Thank you all so much to everyone who came out last Thursday to the show. We had lots of first-timers and a supportive audience. It always makes my heart dance to see a first-time teller nervously walk up to the mic and by the end of their story they hear cheers and applause from the crowd. 

Naturally, I’ve lost half the slips of paper with names on them so I’m writing this from memory. Two stories that really made me smile were from Linda and Abhishek. Linda was the Scone of Courage recipient this month for being the first first-timer up. She told a perfect story for starting the show about throwing her mother out of a hot-air balloon. Is anything ever as funny as throwing your mom’s ashes out of a balloon as you float over this majestic land of ours? No, I don’t think there is. The best part was that she had to do it after being explicitly told to never throw anything out of the balloon. The main lesson we learned is that if you break the rules you’ll probably come home with a story.

If you’re wondering where Linda learned how to tell such a well-crafted story, I will tell you that she learned it here:, We’ve had a number of new tellers come out of the improv and storytelling classes there. I don’t get a kickback from recommending this place, I just know whatever they’re teaching people there works.

Abhishek, is another graduate from one of our local improv/storytelling classes – He told a wonderful story about trying out for the Math Olympiad and struggling with the temptation to cheat on the test. Personally, I think you should be allowed to cheat on any test that gives you three hours to solve five problems. If there was ever a test made for cheating this was it.

One story I’m definitely going to post on our Facebook page and blog site is the story Kris told about the time she tried to tell a story at FGS without practicing it. I know it’s a big temptation to wing it when you walk onstage but after 10 years of watching people do that I can tell you it almost never turns out well. Kris was so embarrassed after the first and only time she tried to wing it that she didn’t come back for four years. None of us knew where she went or why she stayed away until last Thursday when she told us the real reason she didn’t come back. Thank you, Kris, for your honestly up there that night. It took a lot of courage to admit the real reason you stayed away so long. Since she’s come back, she’s told a number of amazing stories. One of the reasons they were so good is because she practiced on friends and family a bunch of times until each story was as good as she could get it.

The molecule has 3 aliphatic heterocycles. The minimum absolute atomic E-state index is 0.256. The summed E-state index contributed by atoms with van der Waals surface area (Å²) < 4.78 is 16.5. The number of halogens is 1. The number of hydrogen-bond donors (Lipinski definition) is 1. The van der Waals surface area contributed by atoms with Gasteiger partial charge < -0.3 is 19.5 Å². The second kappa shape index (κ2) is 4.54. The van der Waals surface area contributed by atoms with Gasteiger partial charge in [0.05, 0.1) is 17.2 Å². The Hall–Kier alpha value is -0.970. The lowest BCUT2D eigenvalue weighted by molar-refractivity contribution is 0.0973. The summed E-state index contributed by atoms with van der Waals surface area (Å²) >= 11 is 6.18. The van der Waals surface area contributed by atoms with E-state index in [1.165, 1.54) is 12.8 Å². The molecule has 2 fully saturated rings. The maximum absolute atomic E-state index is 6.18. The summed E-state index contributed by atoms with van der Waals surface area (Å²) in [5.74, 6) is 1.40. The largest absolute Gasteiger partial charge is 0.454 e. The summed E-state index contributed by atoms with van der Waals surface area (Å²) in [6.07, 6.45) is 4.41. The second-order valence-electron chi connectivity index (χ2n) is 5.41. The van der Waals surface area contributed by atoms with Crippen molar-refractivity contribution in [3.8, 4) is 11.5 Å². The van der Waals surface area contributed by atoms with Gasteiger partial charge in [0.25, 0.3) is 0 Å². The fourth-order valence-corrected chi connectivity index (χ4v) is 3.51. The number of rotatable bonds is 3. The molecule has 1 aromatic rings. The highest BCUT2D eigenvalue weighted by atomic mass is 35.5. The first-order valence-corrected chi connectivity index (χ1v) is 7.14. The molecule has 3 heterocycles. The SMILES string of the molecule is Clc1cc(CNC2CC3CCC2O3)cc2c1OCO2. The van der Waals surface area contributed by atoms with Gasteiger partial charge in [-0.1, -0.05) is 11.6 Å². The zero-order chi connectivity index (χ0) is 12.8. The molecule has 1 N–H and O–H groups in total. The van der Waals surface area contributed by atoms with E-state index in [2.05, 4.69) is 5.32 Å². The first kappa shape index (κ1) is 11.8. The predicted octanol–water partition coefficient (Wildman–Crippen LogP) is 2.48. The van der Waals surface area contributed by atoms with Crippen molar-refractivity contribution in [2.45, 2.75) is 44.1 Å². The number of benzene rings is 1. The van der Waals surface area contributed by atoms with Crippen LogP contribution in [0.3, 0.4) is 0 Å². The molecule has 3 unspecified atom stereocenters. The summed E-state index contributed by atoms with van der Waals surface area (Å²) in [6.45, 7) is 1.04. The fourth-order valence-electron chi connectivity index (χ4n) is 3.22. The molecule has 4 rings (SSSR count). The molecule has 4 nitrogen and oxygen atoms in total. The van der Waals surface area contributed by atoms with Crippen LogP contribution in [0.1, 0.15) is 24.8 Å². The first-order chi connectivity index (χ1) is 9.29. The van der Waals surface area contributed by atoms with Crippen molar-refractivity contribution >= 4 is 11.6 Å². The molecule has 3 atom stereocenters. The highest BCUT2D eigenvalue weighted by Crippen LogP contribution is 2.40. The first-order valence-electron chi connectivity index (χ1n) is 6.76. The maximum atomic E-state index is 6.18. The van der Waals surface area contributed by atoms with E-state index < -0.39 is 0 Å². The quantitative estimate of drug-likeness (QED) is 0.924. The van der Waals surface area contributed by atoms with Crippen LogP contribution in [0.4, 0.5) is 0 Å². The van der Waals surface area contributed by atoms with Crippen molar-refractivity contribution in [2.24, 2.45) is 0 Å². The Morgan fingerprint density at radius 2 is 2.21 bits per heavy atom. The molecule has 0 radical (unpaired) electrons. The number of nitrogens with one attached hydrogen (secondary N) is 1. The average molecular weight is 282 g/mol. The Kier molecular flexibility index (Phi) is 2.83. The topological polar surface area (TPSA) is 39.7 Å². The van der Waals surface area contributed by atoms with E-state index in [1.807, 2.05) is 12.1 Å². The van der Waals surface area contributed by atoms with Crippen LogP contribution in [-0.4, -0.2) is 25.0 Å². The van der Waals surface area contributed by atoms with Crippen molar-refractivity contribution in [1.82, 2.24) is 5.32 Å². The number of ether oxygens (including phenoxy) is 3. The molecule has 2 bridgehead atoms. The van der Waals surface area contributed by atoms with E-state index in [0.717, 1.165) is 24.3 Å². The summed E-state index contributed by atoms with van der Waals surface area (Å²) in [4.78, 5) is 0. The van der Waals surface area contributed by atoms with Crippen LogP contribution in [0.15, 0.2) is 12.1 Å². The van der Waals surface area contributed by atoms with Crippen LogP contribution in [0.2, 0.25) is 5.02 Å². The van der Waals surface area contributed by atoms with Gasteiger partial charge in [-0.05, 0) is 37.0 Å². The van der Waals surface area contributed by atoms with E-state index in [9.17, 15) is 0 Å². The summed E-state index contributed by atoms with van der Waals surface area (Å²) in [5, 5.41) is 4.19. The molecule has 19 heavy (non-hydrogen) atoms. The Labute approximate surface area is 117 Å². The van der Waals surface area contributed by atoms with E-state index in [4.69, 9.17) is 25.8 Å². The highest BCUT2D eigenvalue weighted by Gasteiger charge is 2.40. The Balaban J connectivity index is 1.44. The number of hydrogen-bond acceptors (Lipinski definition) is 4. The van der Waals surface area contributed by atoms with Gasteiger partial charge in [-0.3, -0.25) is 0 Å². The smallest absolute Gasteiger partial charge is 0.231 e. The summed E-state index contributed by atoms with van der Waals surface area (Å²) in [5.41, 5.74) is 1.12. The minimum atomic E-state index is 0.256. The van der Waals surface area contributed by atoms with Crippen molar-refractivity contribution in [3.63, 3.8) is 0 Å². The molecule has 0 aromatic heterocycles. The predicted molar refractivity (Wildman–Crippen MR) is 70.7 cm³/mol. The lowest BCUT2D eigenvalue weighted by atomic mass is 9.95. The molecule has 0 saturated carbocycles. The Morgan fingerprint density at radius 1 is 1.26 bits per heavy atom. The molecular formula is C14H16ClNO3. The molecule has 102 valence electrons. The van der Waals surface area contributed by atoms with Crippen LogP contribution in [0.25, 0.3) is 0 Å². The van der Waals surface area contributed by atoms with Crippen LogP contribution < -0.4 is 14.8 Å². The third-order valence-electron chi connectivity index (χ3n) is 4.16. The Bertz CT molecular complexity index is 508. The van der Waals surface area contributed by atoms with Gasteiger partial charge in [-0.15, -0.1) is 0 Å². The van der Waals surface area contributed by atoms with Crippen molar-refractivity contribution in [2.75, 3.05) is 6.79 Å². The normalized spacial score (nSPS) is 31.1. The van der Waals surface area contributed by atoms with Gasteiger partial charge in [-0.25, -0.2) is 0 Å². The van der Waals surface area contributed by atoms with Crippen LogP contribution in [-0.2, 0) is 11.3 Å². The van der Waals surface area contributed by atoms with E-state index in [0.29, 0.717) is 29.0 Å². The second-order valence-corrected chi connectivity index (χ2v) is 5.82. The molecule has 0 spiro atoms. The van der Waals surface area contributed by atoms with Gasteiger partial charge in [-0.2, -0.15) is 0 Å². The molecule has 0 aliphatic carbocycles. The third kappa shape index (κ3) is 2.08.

Speaking of practicing and getting good feedback, two of our regular tellers hold a free monthly workshop for anyone working on a story. We’ve had lots of good stories come out of this workshop and I always look forward to hearing people who have attended one:

We did have a full Mr. Coffee carafe at the last show and I had to bump at least three people (Gabrielle, Carl, and Taran.) There might have been one more but I don’t have all the slips. If you didn’t get to tell last night, go ahead and email me and I’ll get you on a future show. You can tell the story you prepared for last Thursday if you want. 

Two more things before I let you go. One, our next show is February, 20. The theme is, “Standing up for yourself.” I’ll get the invite out as soon as I can.

Secondly, we had two FGS tellers featured on KNKX’s Sound Effect podcast this weekend. Sound Effect is a really cool podcast that features stories from the PNW. They’ve interviewed a lot folks who have told at FGS and it’s always exciting when I hear familiar voices on the radio. Thank you Gabriel Spitzer, Jennifer Wing, Kevin Kniestedt, and all the other producers who have put FGS stories on the air.

Here are two from Saturday’s show

That’s all for now. Look for next month’s invite next week in your inbox 🙂